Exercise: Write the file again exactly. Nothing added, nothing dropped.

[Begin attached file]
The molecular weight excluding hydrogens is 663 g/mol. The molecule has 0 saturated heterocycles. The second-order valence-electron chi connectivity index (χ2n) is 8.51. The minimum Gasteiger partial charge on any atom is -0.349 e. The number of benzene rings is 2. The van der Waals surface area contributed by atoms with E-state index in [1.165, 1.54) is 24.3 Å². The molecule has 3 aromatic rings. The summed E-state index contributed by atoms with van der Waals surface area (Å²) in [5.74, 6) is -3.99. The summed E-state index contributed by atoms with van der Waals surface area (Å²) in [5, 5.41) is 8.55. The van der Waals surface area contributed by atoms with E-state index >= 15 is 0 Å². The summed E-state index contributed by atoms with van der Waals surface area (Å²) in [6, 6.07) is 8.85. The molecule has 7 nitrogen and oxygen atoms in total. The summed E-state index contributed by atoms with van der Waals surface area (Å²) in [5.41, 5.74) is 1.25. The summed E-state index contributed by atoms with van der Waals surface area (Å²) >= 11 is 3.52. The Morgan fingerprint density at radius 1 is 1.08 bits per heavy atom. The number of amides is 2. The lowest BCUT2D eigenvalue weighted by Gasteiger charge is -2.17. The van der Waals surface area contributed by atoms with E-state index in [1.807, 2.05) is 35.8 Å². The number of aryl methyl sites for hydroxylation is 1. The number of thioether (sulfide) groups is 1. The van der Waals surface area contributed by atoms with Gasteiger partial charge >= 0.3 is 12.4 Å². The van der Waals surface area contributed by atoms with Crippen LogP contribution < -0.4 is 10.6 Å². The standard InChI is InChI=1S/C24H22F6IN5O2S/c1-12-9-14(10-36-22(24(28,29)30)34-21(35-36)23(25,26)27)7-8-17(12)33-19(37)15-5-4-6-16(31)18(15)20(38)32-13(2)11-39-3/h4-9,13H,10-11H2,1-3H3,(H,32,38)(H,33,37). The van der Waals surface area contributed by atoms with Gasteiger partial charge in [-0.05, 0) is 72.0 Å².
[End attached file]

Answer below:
The molecular weight excluding hydrogens is 663 g/mol. The molecule has 0 saturated heterocycles. The second-order valence-electron chi connectivity index (χ2n) is 8.51. The minimum Gasteiger partial charge on any atom is -0.349 e. The number of benzene rings is 2. The van der Waals surface area contributed by atoms with E-state index in [1.165, 1.54) is 24.3 Å². The molecule has 3 aromatic rings. The summed E-state index contributed by atoms with van der Waals surface area (Å²) in [5.74, 6) is -3.99. The summed E-state index contributed by atoms with van der Waals surface area (Å²) in [5, 5.41) is 8.55. The van der Waals surface area contributed by atoms with E-state index >= 15 is 0 Å². The summed E-state index contributed by atoms with van der Waals surface area (Å²) in [6, 6.07) is 8.85. The molecule has 7 nitrogen and oxygen atoms in total. The summed E-state index contributed by atoms with van der Waals surface area (Å²) in [5.41, 5.74) is 1.25. The summed E-state index contributed by atoms with van der Waals surface area (Å²) >= 11 is 3.52. The Morgan fingerprint density at radius 1 is 1.08 bits per heavy atom. The number of amides is 2. The lowest BCUT2D eigenvalue weighted by Gasteiger charge is -2.17. The van der Waals surface area contributed by atoms with E-state index in [1.807, 2.05) is 35.8 Å². The number of aryl methyl sites for hydroxylation is 1. The number of thioether (sulfide) groups is 1. The van der Waals surface area contributed by atoms with Gasteiger partial charge >= 0.3 is 12.4 Å². The van der Waals surface area contributed by atoms with Crippen LogP contribution < -0.4 is 10.6 Å². The standard InChI is InChI=1S/C24H22F6IN5O2S/c1-12-9-14(10-36-22(24(28,29)30)34-21(35-36)23(25,26)27)7-8-17(12)33-19(37)15-5-4-6-16(31)18(15)20(38)32-13(2)11-39-3/h4-9,13H,10-11H2,1-3H3,(H,32,38)(H,33,37). The van der Waals surface area contributed by atoms with Gasteiger partial charge in [-0.05, 0) is 72.0 Å².